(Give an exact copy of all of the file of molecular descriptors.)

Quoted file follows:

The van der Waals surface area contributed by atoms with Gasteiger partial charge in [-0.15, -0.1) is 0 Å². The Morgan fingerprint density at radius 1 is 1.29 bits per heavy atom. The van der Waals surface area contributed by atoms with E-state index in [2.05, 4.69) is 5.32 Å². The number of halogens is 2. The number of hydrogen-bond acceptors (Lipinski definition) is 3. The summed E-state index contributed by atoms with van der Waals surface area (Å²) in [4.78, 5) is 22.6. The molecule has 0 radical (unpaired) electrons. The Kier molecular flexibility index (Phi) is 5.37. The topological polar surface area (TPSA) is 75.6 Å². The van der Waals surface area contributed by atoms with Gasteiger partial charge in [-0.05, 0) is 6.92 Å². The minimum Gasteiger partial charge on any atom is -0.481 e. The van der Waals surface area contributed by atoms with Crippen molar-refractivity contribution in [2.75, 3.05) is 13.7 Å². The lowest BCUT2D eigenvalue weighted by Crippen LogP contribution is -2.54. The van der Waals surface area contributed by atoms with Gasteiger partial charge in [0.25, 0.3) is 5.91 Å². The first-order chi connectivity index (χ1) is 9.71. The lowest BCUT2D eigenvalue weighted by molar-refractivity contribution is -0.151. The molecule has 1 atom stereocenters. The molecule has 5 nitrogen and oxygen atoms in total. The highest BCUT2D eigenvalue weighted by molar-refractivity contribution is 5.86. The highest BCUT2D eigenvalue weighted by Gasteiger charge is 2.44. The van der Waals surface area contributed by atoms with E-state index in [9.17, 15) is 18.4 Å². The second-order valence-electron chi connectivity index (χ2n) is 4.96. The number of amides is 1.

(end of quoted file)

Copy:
The van der Waals surface area contributed by atoms with Gasteiger partial charge in [-0.15, -0.1) is 0 Å². The Morgan fingerprint density at radius 1 is 1.29 bits per heavy atom. The van der Waals surface area contributed by atoms with E-state index in [2.05, 4.69) is 5.32 Å². The number of halogens is 2. The number of hydrogen-bond acceptors (Lipinski definition) is 3. The summed E-state index contributed by atoms with van der Waals surface area (Å²) in [4.78, 5) is 22.6. The molecule has 0 radical (unpaired) electrons. The Kier molecular flexibility index (Phi) is 5.37. The topological polar surface area (TPSA) is 75.6 Å². The van der Waals surface area contributed by atoms with Gasteiger partial charge in [-0.05, 0) is 6.92 Å². The minimum Gasteiger partial charge on any atom is -0.481 e. The van der Waals surface area contributed by atoms with Crippen molar-refractivity contribution in [2.75, 3.05) is 13.7 Å². The lowest BCUT2D eigenvalue weighted by Crippen LogP contribution is -2.54. The van der Waals surface area contributed by atoms with Gasteiger partial charge in [0.25, 0.3) is 5.91 Å². The first-order chi connectivity index (χ1) is 9.71. The lowest BCUT2D eigenvalue weighted by molar-refractivity contribution is -0.151. The molecule has 1 atom stereocenters. The molecule has 5 nitrogen and oxygen atoms in total. The highest BCUT2D eigenvalue weighted by molar-refractivity contribution is 5.86. The highest BCUT2D eigenvalue weighted by Gasteiger charge is 2.44. The van der Waals surface area contributed by atoms with E-state index in [9.17, 15) is 18.4 Å². The second-order valence-electron chi connectivity index (χ2n) is 4.96. The number of amides is 1.